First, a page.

|Last Girls, Thirty »|
“It's useless, having me carry this,” Lark said, tapping the Colt in her waistband. She was leaning on Kelly for support. “Even if I could lift it- and with my shoulder fucked that's far from a given- I doubt I could hit anything.”
“Then consider yourself carrying it for me,” Betsy said, “and praying we don't need it.”
Kelly stared at her. “We're in a forest- find some wood and knock on it before-” She stopped when she heard the sound of a heartbeat heavy in her ears. “No...”
“We need to move. Now!” Betsy took up Lark's other shoulder, and the three ran together. They climbed a hill, heaving from the exertion. As they crested it, Kelly froze.
“It's getting louder,” she said.
As if to echo the concern, the hatchetman rose over the curve of the hill.
Betsy drew fastest, but knew to wait for the others. He took his first lumbering step down the hill towards them.
His fingers tightened around the wooden hatchet's grip, his joints crackling like their campfire. “Steady your shots,” Betsy said. “Aim center. Squeeze the trigger, don't pull, and wait to align your follow-up shot before squeezing again- and don't stop until he's down and stays there.”
Betsy fired the first shot, striking him in the shoulder, causing his march to reverse half a step before he started coming again. Their shots hit him, again and again. After five he fell to one knee. After three more, he fell onto his chest. Lark pulled her trigger again. “You're empty,” Betsy said, “you can stop.”
He planted his hands in the mud, and started to push himself up. Kelly, jittering, put a bullet into a tree several feet away.
“Calm,” Betsy said. “Exhale as you fire- and only when you're sure he's sighted in. Wait for him to stand, if you need to.”
Betsy put a shot into his kneecap, pulling the leg out from under him, and smashing him face-first into the dirt.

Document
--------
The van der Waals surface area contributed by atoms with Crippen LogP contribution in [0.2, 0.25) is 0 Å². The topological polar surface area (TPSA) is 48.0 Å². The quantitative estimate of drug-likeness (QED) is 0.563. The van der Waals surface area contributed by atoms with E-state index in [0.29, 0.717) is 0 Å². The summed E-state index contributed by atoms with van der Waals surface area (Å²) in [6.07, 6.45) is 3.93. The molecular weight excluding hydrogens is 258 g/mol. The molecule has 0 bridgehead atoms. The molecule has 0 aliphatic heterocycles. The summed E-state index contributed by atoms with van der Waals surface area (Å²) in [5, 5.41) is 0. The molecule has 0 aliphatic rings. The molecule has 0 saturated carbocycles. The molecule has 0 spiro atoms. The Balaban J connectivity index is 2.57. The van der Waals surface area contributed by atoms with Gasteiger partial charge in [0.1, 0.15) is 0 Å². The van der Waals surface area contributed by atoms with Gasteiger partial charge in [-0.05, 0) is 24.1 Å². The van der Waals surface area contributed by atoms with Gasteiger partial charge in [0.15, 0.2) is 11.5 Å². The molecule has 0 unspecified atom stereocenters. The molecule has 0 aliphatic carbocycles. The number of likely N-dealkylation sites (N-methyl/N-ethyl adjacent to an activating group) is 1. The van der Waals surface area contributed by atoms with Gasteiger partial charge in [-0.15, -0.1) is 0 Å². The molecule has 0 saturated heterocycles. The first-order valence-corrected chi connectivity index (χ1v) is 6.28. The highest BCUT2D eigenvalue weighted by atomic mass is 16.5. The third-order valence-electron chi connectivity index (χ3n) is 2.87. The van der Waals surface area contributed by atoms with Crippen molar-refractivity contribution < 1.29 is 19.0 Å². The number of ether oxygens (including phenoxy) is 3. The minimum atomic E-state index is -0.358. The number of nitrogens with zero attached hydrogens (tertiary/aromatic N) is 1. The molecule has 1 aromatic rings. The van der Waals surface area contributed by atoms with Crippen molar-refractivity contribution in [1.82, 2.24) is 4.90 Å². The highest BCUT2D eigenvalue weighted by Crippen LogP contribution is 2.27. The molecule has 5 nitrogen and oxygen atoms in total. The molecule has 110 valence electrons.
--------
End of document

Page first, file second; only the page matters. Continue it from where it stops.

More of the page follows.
Again, he flattened his palms in the mud, and pushed. Kelly and Betsy fired in a flurry, until both guns were empty.
This time he balled his fists, and pushed them into the soft, wet earth. “You two should go,” Lark said. Betsy frowned at her. “It's like running from a bear. You don't have to outrun the bear- just the slowest person with you. I'm not making it out. I've been practically blind for the last mile; I'm surprised Kelly could keep me moving, she was carrying so much of my weight. And you're wasting time when you should already be running. Bring back the Army and the National Guard to finally put this bastard in the dirt for good.”
“What will you-” Kelly started, but stopped when Betsy squeezed her arm.
“She's right. We've got to get out of here.” Betsy tugged her arm as she started running. Kelly ran with her for a few seconds, before looking back. She saw Lark make a dash for the river. Then she passed behind a tree, and she saw a splash in the water, but couldn't tell if she was still moving or just got grabbed up by the current. She disappeared an instant later.
“Hurry!” Betsy yelled from far ahead. “I don't need extra help getting free of this bear.”